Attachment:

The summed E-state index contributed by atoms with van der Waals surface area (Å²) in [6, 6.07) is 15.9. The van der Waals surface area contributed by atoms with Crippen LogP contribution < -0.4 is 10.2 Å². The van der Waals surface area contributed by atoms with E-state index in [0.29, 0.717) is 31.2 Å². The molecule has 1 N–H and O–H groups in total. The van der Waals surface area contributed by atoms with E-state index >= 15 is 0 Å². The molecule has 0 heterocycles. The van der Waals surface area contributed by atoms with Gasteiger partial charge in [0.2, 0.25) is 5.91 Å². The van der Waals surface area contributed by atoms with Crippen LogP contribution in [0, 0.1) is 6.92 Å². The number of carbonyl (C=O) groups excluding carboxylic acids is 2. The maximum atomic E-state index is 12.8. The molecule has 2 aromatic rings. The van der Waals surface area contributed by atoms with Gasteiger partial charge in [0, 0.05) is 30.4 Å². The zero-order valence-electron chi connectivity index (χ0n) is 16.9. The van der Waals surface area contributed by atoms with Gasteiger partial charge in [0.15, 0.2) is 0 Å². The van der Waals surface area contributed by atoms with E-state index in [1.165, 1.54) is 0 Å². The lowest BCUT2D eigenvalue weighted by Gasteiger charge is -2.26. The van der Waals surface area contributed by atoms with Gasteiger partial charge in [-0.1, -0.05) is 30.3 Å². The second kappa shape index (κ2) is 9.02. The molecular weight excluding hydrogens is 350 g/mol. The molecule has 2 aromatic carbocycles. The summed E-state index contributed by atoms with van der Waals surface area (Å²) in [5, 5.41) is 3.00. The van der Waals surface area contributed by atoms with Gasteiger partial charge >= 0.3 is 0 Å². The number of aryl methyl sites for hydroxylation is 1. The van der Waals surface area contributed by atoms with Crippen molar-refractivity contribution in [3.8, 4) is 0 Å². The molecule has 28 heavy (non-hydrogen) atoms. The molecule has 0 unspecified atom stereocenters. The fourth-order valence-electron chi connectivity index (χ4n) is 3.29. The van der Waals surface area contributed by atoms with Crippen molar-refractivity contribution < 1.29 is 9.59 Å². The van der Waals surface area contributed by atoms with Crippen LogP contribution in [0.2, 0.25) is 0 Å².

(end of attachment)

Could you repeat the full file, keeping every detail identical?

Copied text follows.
The summed E-state index contributed by atoms with van der Waals surface area (Å²) in [6, 6.07) is 15.9. The van der Waals surface area contributed by atoms with Crippen LogP contribution < -0.4 is 10.2 Å². The van der Waals surface area contributed by atoms with E-state index in [0.29, 0.717) is 31.2 Å². The molecule has 1 N–H and O–H groups in total. The van der Waals surface area contributed by atoms with E-state index >= 15 is 0 Å². The molecule has 0 heterocycles. The van der Waals surface area contributed by atoms with Gasteiger partial charge in [0.2, 0.25) is 5.91 Å². The van der Waals surface area contributed by atoms with Crippen LogP contribution in [0, 0.1) is 6.92 Å². The number of carbonyl (C=O) groups excluding carboxylic acids is 2. The maximum atomic E-state index is 12.8. The molecule has 2 aromatic rings. The van der Waals surface area contributed by atoms with Gasteiger partial charge in [0, 0.05) is 30.4 Å². The zero-order valence-electron chi connectivity index (χ0n) is 16.9. The van der Waals surface area contributed by atoms with Gasteiger partial charge in [0.15, 0.2) is 0 Å². The van der Waals surface area contributed by atoms with E-state index in [1.165, 1.54) is 0 Å². The lowest BCUT2D eigenvalue weighted by Gasteiger charge is -2.26. The van der Waals surface area contributed by atoms with Gasteiger partial charge in [-0.1, -0.05) is 30.3 Å². The second kappa shape index (κ2) is 9.02. The molecular weight excluding hydrogens is 350 g/mol. The molecule has 2 aromatic carbocycles. The summed E-state index contributed by atoms with van der Waals surface area (Å²) in [5, 5.41) is 3.00. The van der Waals surface area contributed by atoms with Gasteiger partial charge >= 0.3 is 0 Å². The number of aryl methyl sites for hydroxylation is 1. The van der Waals surface area contributed by atoms with Crippen molar-refractivity contribution in [3.8, 4) is 0 Å². The molecule has 28 heavy (non-hydrogen) atoms. The molecule has 0 unspecified atom stereocenters. The fourth-order valence-electron chi connectivity index (χ4n) is 3.29. The van der Waals surface area contributed by atoms with Crippen molar-refractivity contribution < 1.29 is 9.59 Å². The van der Waals surface area contributed by atoms with Crippen LogP contribution in [0.2, 0.25) is 0 Å².